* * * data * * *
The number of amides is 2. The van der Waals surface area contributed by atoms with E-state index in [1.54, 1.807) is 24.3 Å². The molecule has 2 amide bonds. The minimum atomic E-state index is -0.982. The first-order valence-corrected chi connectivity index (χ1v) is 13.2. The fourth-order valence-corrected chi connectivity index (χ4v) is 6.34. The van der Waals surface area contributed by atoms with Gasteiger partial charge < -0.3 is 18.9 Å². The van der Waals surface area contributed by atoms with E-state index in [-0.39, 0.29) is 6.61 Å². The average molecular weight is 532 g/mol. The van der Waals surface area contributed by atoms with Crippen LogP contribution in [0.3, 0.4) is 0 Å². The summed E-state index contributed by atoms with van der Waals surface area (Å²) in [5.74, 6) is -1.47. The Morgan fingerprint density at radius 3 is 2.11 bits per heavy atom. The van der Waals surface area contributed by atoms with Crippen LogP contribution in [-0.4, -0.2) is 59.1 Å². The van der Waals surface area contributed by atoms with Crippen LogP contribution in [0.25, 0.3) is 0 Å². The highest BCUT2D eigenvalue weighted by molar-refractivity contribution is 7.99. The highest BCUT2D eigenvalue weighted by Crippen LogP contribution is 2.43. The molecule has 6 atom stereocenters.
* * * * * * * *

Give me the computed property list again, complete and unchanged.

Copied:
The number of amides is 2. The van der Waals surface area contributed by atoms with E-state index in [1.54, 1.807) is 24.3 Å². The molecule has 2 amide bonds. The minimum atomic E-state index is -0.982. The first-order valence-corrected chi connectivity index (χ1v) is 13.2. The fourth-order valence-corrected chi connectivity index (χ4v) is 6.34. The van der Waals surface area contributed by atoms with Gasteiger partial charge < -0.3 is 18.9 Å². The van der Waals surface area contributed by atoms with E-state index in [-0.39, 0.29) is 6.61 Å². The average molecular weight is 532 g/mol. The van der Waals surface area contributed by atoms with Crippen LogP contribution in [0.3, 0.4) is 0 Å². The summed E-state index contributed by atoms with van der Waals surface area (Å²) in [5.74, 6) is -1.47. The Morgan fingerprint density at radius 3 is 2.11 bits per heavy atom. The van der Waals surface area contributed by atoms with Crippen LogP contribution in [-0.4, -0.2) is 59.1 Å². The van der Waals surface area contributed by atoms with Crippen LogP contribution in [0.25, 0.3) is 0 Å². The highest BCUT2D eigenvalue weighted by molar-refractivity contribution is 7.99. The highest BCUT2D eigenvalue weighted by Crippen LogP contribution is 2.43. The molecule has 6 atom stereocenters.